Author(s): George A. Olah
The world is currently consuming about 85 million barrels of oil a day, and about two-thirds as much natural gas equivalent, both derived from non-renewable natural sources. In the foreseeable future, our energy needs will come from any available alternate source. Methanol is one such viable alternative, and also offers a convenient solution for efficient energy storage on a large scale. In this updated and enlarged edition, renowned chemists discuss in a clear and readily accessible manner the pros and cons of humankind's current main energy sources, while providing new ways to overcome obstacles. Following an introduction, the authors look at the interrelationship of fuels and energy, and at the extent of our non-renewable fossil fuels. They also discuss the hydrogen economy and its significant shortcomings. The main focus is on the conversion of CO2 from industrial as well as natural sources into liquid methanol and related DME, a diesel fuel substitute that can replace LNG and LPG. The book is rounded off with an optimistic look at future possibilities. A forward-looking and inspiring work that vividly illustrates potential solutions to our energy and environmental problems.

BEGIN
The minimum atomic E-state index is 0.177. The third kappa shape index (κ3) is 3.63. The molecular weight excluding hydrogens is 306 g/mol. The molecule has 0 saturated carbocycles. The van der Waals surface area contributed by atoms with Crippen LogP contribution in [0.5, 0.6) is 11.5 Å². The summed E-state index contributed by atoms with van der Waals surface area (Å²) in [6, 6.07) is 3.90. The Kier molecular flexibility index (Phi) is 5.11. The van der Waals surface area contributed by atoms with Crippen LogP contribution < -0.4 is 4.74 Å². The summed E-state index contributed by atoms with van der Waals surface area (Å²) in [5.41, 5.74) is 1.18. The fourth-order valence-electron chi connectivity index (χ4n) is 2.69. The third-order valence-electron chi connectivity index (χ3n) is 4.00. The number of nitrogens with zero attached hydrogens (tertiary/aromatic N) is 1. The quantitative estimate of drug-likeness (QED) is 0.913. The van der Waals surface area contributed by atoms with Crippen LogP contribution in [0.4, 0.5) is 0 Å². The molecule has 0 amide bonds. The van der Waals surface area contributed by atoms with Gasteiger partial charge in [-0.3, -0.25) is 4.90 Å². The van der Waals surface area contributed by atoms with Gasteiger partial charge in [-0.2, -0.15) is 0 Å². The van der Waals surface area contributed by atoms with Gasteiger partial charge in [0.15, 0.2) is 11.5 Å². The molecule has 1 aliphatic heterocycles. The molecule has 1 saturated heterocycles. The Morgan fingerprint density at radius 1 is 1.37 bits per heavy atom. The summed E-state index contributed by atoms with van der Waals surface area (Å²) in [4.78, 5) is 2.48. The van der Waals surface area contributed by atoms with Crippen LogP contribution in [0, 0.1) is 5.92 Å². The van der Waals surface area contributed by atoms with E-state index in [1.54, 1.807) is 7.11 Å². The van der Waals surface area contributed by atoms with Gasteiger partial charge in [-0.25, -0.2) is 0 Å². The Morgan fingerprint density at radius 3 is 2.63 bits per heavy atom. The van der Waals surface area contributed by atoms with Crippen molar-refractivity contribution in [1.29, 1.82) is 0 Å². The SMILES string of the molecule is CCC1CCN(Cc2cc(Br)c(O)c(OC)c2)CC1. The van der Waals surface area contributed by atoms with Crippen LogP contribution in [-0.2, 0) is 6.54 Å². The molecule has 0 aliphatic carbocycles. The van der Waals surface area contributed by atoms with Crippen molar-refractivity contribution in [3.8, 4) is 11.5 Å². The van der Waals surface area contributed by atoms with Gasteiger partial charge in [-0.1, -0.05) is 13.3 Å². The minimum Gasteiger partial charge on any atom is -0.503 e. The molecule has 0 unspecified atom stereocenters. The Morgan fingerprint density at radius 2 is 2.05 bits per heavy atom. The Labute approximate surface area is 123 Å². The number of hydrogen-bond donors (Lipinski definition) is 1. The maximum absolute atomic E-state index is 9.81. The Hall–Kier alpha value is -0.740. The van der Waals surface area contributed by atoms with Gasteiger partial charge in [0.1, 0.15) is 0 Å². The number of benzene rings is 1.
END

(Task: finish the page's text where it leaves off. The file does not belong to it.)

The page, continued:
"In my opinion the authors have eminently achieved their goal, and I am pleased to recommend most enthusiastically this inexpensive, forward-looking, and inspiring book to anyone concerned with the major challenge of future energy and environmental problems - a central issue for our society." The Chemical Educator "...a topical book, which challenges the important questions of this century. This book will contribute to the intense discussion to find the right answers. Some questions have been answered forward-looking." Angewandte Chemie I.E. "A lucidly written, attractively produced book this constitutes one of the best introductions - presented in the readable style of a definitive New Yorker magazine article...To all who care about alternative sources of energy and of chemical building blocks for the future this book is an invaluable guide." ChemPhysChem "The book presents the reader with an analysis of energy history, an analysis of the status quo and a description of the methanol thesis. It is a book that should appeal to science historians, chemists and chemical engineers alike." Chemistry World "... an interesting and thought-provoking book..." Chemistry & Industry "Throughout, the text and arguments presented are exceptionally clear and engaging. For anyone interested in the subjects of energy, fossil fuels, alternative fuels, and energy solutions, this book will be a valuable resource." Chemical & Engineering News "When I first picked up this book, it looked technical, possibly of interest only to specialists. But then I began reading. Throughout, the text and arguments presented are exceptionally clear and engaging. For anyone interested in the subjects of energy, fossil fuels, alternative fuels, and energy solutions, this book will be a valuable resource." www.pubs.acs.org "...The book is rounded off with a glimps into the future." Metall